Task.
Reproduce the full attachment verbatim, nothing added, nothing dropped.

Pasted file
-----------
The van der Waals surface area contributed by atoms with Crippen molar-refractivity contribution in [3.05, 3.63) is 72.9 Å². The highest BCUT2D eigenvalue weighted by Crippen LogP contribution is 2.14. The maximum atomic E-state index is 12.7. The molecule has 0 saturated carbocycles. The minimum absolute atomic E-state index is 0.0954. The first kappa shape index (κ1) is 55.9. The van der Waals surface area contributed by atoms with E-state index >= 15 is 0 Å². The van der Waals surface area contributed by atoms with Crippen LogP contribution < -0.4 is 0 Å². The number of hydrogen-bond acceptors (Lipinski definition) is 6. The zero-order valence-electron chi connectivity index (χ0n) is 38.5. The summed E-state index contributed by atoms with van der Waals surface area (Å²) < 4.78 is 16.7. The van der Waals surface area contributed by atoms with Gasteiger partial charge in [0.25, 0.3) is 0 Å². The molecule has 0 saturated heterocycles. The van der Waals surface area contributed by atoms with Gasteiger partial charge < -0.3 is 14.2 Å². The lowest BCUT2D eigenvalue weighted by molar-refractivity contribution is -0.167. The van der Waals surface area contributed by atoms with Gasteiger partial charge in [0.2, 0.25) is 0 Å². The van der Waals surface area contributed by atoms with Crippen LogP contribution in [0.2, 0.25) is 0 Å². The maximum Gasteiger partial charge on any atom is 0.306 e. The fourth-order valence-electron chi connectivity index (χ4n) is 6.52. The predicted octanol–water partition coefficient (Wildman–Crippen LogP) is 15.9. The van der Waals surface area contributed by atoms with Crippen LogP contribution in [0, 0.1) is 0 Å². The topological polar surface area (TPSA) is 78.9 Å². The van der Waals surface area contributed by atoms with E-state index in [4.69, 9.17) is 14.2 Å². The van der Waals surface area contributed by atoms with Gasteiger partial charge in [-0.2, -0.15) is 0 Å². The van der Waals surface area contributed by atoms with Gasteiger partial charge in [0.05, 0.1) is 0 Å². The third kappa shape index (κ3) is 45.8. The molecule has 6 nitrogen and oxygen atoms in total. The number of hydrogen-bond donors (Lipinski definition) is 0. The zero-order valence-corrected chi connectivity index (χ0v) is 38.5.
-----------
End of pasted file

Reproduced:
The van der Waals surface area contributed by atoms with Crippen molar-refractivity contribution in [3.05, 3.63) is 72.9 Å². The highest BCUT2D eigenvalue weighted by Crippen LogP contribution is 2.14. The maximum atomic E-state index is 12.7. The molecule has 0 saturated carbocycles. The minimum absolute atomic E-state index is 0.0954. The first kappa shape index (κ1) is 55.9. The van der Waals surface area contributed by atoms with E-state index >= 15 is 0 Å². The van der Waals surface area contributed by atoms with Crippen LogP contribution < -0.4 is 0 Å². The number of hydrogen-bond acceptors (Lipinski definition) is 6. The zero-order valence-electron chi connectivity index (χ0n) is 38.5. The summed E-state index contributed by atoms with van der Waals surface area (Å²) < 4.78 is 16.7. The van der Waals surface area contributed by atoms with Gasteiger partial charge in [0.25, 0.3) is 0 Å². The molecule has 0 saturated heterocycles. The van der Waals surface area contributed by atoms with Gasteiger partial charge < -0.3 is 14.2 Å². The lowest BCUT2D eigenvalue weighted by molar-refractivity contribution is -0.167. The van der Waals surface area contributed by atoms with Gasteiger partial charge in [0.2, 0.25) is 0 Å². The van der Waals surface area contributed by atoms with Crippen LogP contribution in [0.2, 0.25) is 0 Å². The maximum Gasteiger partial charge on any atom is 0.306 e. The fourth-order valence-electron chi connectivity index (χ4n) is 6.52. The predicted octanol–water partition coefficient (Wildman–Crippen LogP) is 15.9. The van der Waals surface area contributed by atoms with Crippen LogP contribution in [0, 0.1) is 0 Å². The topological polar surface area (TPSA) is 78.9 Å². The van der Waals surface area contributed by atoms with E-state index in [4.69, 9.17) is 14.2 Å². The van der Waals surface area contributed by atoms with Gasteiger partial charge in [-0.2, -0.15) is 0 Å². The van der Waals surface area contributed by atoms with Gasteiger partial charge in [0.05, 0.1) is 0 Å². The third kappa shape index (κ3) is 45.8. The molecule has 6 nitrogen and oxygen atoms in total. The number of hydrogen-bond donors (Lipinski definition) is 0. The zero-order valence-corrected chi connectivity index (χ0v) is 38.5.